Cuckoo in The Nest: Fran Hill.
Narrated by fourteen-year-old Jackie, Cuckoo in the Nest is the story of Jackie, an aspiring poet who is wiser beyond her years. She’s had to be since her mum died and her father slid into alcoholism alternating between violence and helplessness. Jackie has kept the pair of them going but when the authorities eventually step in, she is fostered by Nick and Bridget Wall whose daughter Amanda does not welcome the newcomer.
Set in Britain’s heatwave summer of 1976, there are plenty of cultural references including music for those of us who remember this era, and setting the scene for those who don’t. (Gammon slices with pineapple sauce, anyone? Or a drive in a mustard-coloured Ford Escort?)
As Jackie negotiates her new situation, she is aware that her foster parents also have to find their way with the arrangement as much as she does herself. Amanda does too but without any consideration towards Jackie or, indeed, her parents.
Jackie gets through the days guarding her emotions carefully, but we see small snippets of her pain and vulnerability – always understated but saying so much. ‘It was about finding Carolines or perhaps Janes or Marions with my dad and wearing my mother’s silk dressing gown.’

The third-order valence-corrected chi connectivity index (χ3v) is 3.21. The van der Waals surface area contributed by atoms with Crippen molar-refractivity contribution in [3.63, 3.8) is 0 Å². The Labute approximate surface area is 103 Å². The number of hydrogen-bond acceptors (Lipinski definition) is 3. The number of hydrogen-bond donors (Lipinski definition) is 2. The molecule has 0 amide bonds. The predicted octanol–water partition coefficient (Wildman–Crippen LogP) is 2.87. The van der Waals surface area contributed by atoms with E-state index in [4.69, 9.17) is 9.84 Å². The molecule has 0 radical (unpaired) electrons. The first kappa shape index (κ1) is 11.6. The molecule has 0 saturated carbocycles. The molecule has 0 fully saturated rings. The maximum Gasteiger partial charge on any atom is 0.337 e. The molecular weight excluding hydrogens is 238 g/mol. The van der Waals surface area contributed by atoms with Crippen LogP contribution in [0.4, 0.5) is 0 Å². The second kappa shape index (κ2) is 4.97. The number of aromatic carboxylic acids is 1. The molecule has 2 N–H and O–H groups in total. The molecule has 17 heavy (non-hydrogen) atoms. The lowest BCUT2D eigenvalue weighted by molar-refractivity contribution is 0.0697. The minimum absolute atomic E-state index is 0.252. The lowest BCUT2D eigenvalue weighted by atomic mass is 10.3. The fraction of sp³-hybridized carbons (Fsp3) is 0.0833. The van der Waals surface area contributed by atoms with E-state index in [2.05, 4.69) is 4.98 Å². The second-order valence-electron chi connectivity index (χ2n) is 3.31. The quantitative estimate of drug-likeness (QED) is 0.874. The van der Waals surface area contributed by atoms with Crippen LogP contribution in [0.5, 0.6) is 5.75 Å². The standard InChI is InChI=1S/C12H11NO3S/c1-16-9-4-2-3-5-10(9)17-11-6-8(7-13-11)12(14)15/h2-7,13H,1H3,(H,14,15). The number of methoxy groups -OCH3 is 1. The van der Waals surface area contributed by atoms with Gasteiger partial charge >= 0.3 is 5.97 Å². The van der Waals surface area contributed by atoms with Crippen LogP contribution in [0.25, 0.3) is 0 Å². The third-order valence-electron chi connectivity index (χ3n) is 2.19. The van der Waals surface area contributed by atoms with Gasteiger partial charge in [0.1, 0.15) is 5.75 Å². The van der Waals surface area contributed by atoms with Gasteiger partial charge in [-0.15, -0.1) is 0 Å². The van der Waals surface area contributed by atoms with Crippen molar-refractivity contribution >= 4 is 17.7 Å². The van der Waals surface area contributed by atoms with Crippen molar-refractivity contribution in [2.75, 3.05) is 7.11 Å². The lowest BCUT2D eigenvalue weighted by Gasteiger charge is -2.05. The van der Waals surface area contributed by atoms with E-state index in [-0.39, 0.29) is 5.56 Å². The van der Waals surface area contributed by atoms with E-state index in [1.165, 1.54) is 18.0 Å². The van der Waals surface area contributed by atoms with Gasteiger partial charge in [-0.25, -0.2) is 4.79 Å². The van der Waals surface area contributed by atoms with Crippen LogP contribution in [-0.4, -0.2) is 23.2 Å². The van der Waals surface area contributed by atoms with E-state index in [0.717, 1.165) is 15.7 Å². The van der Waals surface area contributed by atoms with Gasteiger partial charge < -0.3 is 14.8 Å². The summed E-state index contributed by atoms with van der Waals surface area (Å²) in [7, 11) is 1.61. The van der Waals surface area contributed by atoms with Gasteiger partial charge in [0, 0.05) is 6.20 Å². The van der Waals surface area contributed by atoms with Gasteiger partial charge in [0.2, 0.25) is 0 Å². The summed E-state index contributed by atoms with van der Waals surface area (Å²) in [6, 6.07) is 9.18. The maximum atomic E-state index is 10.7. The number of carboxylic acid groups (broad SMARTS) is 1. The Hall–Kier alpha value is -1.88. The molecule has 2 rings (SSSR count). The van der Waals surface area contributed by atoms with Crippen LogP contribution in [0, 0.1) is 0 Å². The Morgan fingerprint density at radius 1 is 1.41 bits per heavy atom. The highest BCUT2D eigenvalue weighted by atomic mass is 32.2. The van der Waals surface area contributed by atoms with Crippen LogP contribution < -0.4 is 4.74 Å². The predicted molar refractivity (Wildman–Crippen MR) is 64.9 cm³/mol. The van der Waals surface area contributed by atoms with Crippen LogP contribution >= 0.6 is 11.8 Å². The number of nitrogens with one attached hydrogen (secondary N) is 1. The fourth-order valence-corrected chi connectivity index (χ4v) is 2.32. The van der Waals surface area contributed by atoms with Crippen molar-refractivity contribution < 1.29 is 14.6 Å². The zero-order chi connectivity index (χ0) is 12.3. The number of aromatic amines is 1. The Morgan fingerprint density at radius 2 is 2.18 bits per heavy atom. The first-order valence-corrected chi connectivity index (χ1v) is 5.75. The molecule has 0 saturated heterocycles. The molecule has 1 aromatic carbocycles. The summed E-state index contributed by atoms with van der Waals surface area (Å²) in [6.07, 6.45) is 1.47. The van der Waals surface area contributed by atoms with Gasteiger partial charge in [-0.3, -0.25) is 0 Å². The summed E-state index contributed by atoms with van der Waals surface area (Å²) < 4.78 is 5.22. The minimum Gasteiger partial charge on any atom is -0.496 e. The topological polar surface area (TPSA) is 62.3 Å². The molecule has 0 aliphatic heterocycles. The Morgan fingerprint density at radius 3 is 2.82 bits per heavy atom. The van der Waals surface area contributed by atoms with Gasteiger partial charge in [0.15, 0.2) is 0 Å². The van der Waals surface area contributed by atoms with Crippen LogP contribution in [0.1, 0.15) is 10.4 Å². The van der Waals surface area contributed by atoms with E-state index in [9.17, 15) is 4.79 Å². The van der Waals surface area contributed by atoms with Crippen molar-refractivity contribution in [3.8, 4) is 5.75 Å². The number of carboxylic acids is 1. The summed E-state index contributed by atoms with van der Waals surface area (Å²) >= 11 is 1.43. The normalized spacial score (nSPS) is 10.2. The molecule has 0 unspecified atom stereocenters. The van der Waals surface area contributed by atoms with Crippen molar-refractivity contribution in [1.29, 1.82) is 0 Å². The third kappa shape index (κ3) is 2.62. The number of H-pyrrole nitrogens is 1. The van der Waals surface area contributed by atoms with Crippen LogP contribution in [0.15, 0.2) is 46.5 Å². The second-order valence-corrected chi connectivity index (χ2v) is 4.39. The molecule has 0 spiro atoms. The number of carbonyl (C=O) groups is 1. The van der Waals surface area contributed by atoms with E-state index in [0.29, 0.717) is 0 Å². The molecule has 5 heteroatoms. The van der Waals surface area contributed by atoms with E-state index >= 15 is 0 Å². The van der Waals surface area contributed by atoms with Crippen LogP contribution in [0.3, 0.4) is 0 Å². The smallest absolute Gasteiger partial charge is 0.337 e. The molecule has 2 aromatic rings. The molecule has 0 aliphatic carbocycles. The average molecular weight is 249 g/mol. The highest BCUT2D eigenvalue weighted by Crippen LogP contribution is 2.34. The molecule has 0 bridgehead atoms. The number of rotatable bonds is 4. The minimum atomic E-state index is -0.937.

As the story unfolds, we see that Bridget is hanging onto her middle-class aspirations by her fingernails. How does she negotiate the minefield of a resentful teenager and the proverbial cuckoo in the nest when things go awry?
Jackie narrates her story with sardonic humour although occasionally I found this a little too adult for even a bright and precocious fourteen-year-old. However, it didn’t mar my enjoyment of reading.
This story is fiction but Cuckoo in The Nest is informed by the author’s own experience of living with a foster family, giving it authenticity and allowing the reader insights into the experiences of children in the care system and perhaps breaking down preconceived ideas about children in care.